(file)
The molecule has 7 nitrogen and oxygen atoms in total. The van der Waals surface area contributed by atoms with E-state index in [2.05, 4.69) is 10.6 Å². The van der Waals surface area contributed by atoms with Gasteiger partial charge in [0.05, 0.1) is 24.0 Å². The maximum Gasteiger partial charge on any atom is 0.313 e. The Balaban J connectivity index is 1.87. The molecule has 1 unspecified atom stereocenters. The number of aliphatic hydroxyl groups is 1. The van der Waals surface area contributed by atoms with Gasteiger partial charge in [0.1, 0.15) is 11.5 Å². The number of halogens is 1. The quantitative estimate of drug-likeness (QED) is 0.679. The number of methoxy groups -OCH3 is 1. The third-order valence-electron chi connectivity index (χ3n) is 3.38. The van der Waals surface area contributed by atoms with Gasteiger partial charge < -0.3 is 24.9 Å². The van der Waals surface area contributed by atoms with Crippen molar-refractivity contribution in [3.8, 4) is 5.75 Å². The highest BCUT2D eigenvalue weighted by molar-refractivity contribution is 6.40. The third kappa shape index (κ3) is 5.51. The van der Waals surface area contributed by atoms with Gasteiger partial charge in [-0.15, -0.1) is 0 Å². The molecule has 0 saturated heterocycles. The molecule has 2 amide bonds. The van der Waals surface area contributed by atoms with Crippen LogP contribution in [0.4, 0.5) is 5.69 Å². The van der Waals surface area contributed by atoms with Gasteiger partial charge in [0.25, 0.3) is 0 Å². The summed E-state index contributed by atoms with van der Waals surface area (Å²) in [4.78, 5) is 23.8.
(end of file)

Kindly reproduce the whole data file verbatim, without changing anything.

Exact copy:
The molecule has 7 nitrogen and oxygen atoms in total. The van der Waals surface area contributed by atoms with E-state index in [2.05, 4.69) is 10.6 Å². The van der Waals surface area contributed by atoms with Gasteiger partial charge in [0.05, 0.1) is 24.0 Å². The maximum Gasteiger partial charge on any atom is 0.313 e. The Balaban J connectivity index is 1.87. The molecule has 1 unspecified atom stereocenters. The number of aliphatic hydroxyl groups is 1. The van der Waals surface area contributed by atoms with Gasteiger partial charge in [0.1, 0.15) is 11.5 Å². The number of halogens is 1. The quantitative estimate of drug-likeness (QED) is 0.679. The number of methoxy groups -OCH3 is 1. The third-order valence-electron chi connectivity index (χ3n) is 3.38. The van der Waals surface area contributed by atoms with Gasteiger partial charge < -0.3 is 24.9 Å². The van der Waals surface area contributed by atoms with Crippen molar-refractivity contribution in [3.8, 4) is 5.75 Å². The highest BCUT2D eigenvalue weighted by molar-refractivity contribution is 6.40. The third kappa shape index (κ3) is 5.51. The van der Waals surface area contributed by atoms with Gasteiger partial charge in [-0.15, -0.1) is 0 Å². The molecule has 0 saturated heterocycles. The molecule has 2 amide bonds. The van der Waals surface area contributed by atoms with Crippen LogP contribution in [0.4, 0.5) is 5.69 Å². The van der Waals surface area contributed by atoms with Gasteiger partial charge in [0.25, 0.3) is 0 Å². The summed E-state index contributed by atoms with van der Waals surface area (Å²) in [4.78, 5) is 23.8.